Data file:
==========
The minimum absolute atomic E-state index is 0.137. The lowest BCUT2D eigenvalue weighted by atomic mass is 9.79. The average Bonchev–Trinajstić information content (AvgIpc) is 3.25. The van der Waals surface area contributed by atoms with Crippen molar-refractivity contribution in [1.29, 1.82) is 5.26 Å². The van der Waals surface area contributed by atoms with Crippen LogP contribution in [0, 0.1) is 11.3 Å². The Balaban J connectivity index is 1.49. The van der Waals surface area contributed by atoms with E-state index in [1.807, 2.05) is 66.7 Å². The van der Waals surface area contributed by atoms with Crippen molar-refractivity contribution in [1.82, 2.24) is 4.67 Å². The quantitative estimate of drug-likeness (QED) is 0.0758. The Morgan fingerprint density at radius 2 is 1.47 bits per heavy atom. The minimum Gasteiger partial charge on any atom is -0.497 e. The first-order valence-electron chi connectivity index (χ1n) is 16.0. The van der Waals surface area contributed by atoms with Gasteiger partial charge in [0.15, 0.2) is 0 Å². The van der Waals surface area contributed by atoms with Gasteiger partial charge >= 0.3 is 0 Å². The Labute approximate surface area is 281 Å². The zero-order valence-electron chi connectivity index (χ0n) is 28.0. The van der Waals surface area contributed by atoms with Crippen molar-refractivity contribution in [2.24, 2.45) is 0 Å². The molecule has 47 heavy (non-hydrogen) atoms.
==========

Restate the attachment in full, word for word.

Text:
The minimum absolute atomic E-state index is 0.137. The lowest BCUT2D eigenvalue weighted by atomic mass is 9.79. The average Bonchev–Trinajstić information content (AvgIpc) is 3.25. The van der Waals surface area contributed by atoms with Crippen molar-refractivity contribution in [1.29, 1.82) is 5.26 Å². The van der Waals surface area contributed by atoms with Crippen LogP contribution in [0, 0.1) is 11.3 Å². The Balaban J connectivity index is 1.49. The van der Waals surface area contributed by atoms with E-state index in [1.807, 2.05) is 66.7 Å². The van der Waals surface area contributed by atoms with Crippen molar-refractivity contribution in [1.82, 2.24) is 4.67 Å². The quantitative estimate of drug-likeness (QED) is 0.0758. The Morgan fingerprint density at radius 2 is 1.47 bits per heavy atom. The minimum Gasteiger partial charge on any atom is -0.497 e. The first-order valence-electron chi connectivity index (χ1n) is 16.0. The van der Waals surface area contributed by atoms with Gasteiger partial charge in [0.15, 0.2) is 0 Å². The van der Waals surface area contributed by atoms with Gasteiger partial charge >= 0.3 is 0 Å². The Labute approximate surface area is 281 Å². The zero-order valence-electron chi connectivity index (χ0n) is 28.0. The van der Waals surface area contributed by atoms with Crippen molar-refractivity contribution in [2.24, 2.45) is 0 Å². The molecule has 47 heavy (non-hydrogen) atoms.